If you’re not currently associated with any particular groups of movements, you should still base your charity on something personal. For example, if you lost a family member to a certain disease, then use 1-3 sentences to create the emotional appeal and then 1-3 more to connect your donations to a health foundation. If you grew up in a rough neighborhood, spend 1-3 sentences illustrating its obstacles (drugs, gangs, etc) and then 1-3 more connecting your donations to a youth protection program.
Pick a charitable cause or issue that resonates with you personally, and then expand the ideas to encompass something bigger than yourself.
Your own admittance into medical school?
But seriously, this question requires tact--a balance between playing it safe and being brutally honest. You don’t want your ‘concern’ to also cause them concern about you. So try to avoid discussing fears, aversions, or doubts that reflect deficiencies in your character or preparation. There are more compelling answers that don’t raise these red flags.
For example, you might discuss the growing role of technology in the healthcare process, questioning whether it might lead to fewer personal interactions or less individualized care. Perhaps you could base this on something you’ve witnessed or experienced yourself. It’s good to provide disclaimers that show your awareness of the issue’s complexity. In this case, you’d make it clear that you value technology’s role and recognize its inevitable rise, but that you also want to strike some healthy balance between human compassion and machine-like efficiency.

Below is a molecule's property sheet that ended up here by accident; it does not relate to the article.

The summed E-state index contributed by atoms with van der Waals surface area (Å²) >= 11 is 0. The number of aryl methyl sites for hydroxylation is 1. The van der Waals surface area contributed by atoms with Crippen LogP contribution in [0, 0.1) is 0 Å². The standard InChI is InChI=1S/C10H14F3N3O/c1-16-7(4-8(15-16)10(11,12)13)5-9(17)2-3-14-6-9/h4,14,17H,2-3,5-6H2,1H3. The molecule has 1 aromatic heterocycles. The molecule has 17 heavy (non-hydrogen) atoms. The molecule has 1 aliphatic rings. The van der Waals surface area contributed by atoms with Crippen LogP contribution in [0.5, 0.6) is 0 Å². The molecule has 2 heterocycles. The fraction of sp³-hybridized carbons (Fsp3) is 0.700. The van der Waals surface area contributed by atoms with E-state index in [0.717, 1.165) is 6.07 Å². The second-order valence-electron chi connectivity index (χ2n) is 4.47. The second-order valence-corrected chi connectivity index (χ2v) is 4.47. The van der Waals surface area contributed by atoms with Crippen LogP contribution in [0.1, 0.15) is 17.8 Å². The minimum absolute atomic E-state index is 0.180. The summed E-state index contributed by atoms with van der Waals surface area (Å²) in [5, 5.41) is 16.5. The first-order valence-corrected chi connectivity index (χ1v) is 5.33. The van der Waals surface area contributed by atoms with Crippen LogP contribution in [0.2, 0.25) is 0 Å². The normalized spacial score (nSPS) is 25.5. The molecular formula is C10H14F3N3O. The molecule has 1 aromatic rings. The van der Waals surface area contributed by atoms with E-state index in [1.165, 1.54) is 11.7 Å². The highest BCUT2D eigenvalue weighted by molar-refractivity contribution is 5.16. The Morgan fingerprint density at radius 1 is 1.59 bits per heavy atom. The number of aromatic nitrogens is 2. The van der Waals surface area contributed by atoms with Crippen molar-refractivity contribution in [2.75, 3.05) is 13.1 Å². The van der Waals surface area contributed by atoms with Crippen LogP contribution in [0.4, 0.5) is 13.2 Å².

Stop and think: is there an essay you’ve already written that could be spun to satisfy this prompt?
For example, if you’ve written an essay about healthcare discrepancies you witnessed while volunteering, then you could compose an untrue sentence like “Everyone has the same potential for healthy living.” Then you’d share the old essay’s story and details, concluding with a new sentence or two about ‘why you wish it were true.’
If you’ve written about failures in research or leadership, you might use a sentence like “Hard work always pays off.”
If you’ve written about dealing with terminal patients or losing a loved one, then perhaps use a sentence like “It’s never too late.”
If all of your recycling options seem cliche, then forego them for something new, even if that’s more work. Strive for the most personal and/or unexpected angle as a way to stand out, but also try to steer away from unneeded controversy.
Avoid long, dense sentences in favor of the shorter, snappier variety. The easiest way to lose your readers is to open with something extremely theoretical or heady. The prompt is already a bit confusing (with its truths and untruths), so save your complexity for the body of the essay, not the introduction.
We wish you the best of luck with USC and the rest of your secondaries. Remember that you can find all of last year’s prompts in our handy database.